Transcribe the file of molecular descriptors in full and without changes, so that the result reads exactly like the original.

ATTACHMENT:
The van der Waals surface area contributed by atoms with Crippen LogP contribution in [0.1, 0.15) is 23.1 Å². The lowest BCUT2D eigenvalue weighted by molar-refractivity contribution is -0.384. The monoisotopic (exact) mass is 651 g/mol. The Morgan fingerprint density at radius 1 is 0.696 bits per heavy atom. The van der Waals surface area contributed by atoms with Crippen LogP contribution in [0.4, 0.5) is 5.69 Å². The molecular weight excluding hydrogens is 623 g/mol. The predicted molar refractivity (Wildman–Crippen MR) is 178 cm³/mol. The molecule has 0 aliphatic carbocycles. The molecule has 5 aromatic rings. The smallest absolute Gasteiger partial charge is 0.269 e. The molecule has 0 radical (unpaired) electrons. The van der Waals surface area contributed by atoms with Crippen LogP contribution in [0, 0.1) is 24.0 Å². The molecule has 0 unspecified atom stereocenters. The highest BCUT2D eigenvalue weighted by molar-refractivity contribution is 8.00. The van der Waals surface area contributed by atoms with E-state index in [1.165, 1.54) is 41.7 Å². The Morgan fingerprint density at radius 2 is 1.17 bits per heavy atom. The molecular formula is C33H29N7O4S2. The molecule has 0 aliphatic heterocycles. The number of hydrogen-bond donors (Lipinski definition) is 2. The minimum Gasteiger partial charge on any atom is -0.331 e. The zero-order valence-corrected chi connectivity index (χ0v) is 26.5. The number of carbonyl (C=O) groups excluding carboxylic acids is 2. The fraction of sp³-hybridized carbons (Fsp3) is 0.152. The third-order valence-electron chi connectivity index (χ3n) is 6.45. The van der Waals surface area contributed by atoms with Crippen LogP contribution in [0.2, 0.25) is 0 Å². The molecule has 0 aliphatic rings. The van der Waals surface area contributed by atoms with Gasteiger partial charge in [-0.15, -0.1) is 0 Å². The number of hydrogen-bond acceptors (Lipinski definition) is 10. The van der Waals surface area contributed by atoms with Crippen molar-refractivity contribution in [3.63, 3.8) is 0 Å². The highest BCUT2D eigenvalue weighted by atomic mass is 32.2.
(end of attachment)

The van der Waals surface area contributed by atoms with Crippen LogP contribution in [0.1, 0.15) is 23.1 Å². The lowest BCUT2D eigenvalue weighted by molar-refractivity contribution is -0.384. The monoisotopic (exact) mass is 651 g/mol. The Morgan fingerprint density at radius 1 is 0.696 bits per heavy atom. The van der Waals surface area contributed by atoms with Crippen LogP contribution in [0.4, 0.5) is 5.69 Å². The molecular weight excluding hydrogens is 623 g/mol. The predicted molar refractivity (Wildman–Crippen MR) is 178 cm³/mol. The molecule has 0 aliphatic carbocycles. The molecule has 5 aromatic rings. The smallest absolute Gasteiger partial charge is 0.269 e. The molecule has 0 radical (unpaired) electrons. The van der Waals surface area contributed by atoms with Crippen LogP contribution in [0, 0.1) is 24.0 Å². The molecule has 0 unspecified atom stereocenters. The highest BCUT2D eigenvalue weighted by molar-refractivity contribution is 8.00. The van der Waals surface area contributed by atoms with E-state index in [1.165, 1.54) is 41.7 Å². The Morgan fingerprint density at radius 2 is 1.17 bits per heavy atom. The molecular formula is C33H29N7O4S2. The molecule has 0 aliphatic heterocycles. The number of hydrogen-bond donors (Lipinski definition) is 2. The minimum Gasteiger partial charge on any atom is -0.331 e. The zero-order valence-corrected chi connectivity index (χ0v) is 26.5. The number of carbonyl (C=O) groups excluding carboxylic acids is 2. The fraction of sp³-hybridized carbons (Fsp3) is 0.152. The third-order valence-electron chi connectivity index (χ3n) is 6.45. The van der Waals surface area contributed by atoms with Crippen LogP contribution in [0.2, 0.25) is 0 Å². The molecule has 0 aliphatic rings. The van der Waals surface area contributed by atoms with Gasteiger partial charge in [-0.15, -0.1) is 0 Å². The number of hydrogen-bond acceptors (Lipinski definition) is 10. The van der Waals surface area contributed by atoms with Crippen molar-refractivity contribution in [3.63, 3.8) is 0 Å². The highest BCUT2D eigenvalue weighted by atomic mass is 32.2.